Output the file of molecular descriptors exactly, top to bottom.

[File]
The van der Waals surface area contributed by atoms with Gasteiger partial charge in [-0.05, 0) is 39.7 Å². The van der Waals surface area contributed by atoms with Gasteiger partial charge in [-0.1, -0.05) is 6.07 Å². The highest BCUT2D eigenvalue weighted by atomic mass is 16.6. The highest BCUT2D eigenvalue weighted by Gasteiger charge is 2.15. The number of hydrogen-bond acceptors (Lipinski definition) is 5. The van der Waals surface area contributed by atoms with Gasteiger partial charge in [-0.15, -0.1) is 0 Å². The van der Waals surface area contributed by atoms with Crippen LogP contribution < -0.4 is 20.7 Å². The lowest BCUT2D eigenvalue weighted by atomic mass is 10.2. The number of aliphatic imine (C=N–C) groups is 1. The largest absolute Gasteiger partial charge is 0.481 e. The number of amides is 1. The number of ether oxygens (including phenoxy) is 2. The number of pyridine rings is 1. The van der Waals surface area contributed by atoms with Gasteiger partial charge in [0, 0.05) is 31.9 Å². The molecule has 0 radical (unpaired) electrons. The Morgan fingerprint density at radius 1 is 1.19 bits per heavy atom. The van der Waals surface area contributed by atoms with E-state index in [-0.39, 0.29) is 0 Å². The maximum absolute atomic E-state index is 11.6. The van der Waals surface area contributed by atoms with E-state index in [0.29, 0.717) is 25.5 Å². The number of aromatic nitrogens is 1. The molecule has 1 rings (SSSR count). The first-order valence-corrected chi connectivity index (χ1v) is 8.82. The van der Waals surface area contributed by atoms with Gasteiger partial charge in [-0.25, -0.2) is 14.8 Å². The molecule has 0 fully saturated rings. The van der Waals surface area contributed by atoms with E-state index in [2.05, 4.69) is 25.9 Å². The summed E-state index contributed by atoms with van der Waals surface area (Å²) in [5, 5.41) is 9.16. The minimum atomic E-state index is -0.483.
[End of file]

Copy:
The van der Waals surface area contributed by atoms with Gasteiger partial charge in [-0.05, 0) is 39.7 Å². The van der Waals surface area contributed by atoms with Gasteiger partial charge in [-0.1, -0.05) is 6.07 Å². The highest BCUT2D eigenvalue weighted by atomic mass is 16.6. The highest BCUT2D eigenvalue weighted by Gasteiger charge is 2.15. The number of hydrogen-bond acceptors (Lipinski definition) is 5. The van der Waals surface area contributed by atoms with Gasteiger partial charge in [-0.15, -0.1) is 0 Å². The van der Waals surface area contributed by atoms with Crippen LogP contribution < -0.4 is 20.7 Å². The lowest BCUT2D eigenvalue weighted by atomic mass is 10.2. The number of aliphatic imine (C=N–C) groups is 1. The largest absolute Gasteiger partial charge is 0.481 e. The number of amides is 1. The number of ether oxygens (including phenoxy) is 2. The number of pyridine rings is 1. The van der Waals surface area contributed by atoms with Gasteiger partial charge in [0, 0.05) is 31.9 Å². The molecule has 0 radical (unpaired) electrons. The Morgan fingerprint density at radius 1 is 1.19 bits per heavy atom. The van der Waals surface area contributed by atoms with E-state index in [-0.39, 0.29) is 0 Å². The maximum absolute atomic E-state index is 11.6. The van der Waals surface area contributed by atoms with E-state index in [0.29, 0.717) is 25.5 Å². The number of aromatic nitrogens is 1. The molecule has 1 rings (SSSR count). The first-order valence-corrected chi connectivity index (χ1v) is 8.82. The van der Waals surface area contributed by atoms with Gasteiger partial charge in [-0.25, -0.2) is 14.8 Å². The molecule has 0 fully saturated rings. The van der Waals surface area contributed by atoms with E-state index in [2.05, 4.69) is 25.9 Å². The summed E-state index contributed by atoms with van der Waals surface area (Å²) in [5, 5.41) is 9.16. The minimum atomic E-state index is -0.483.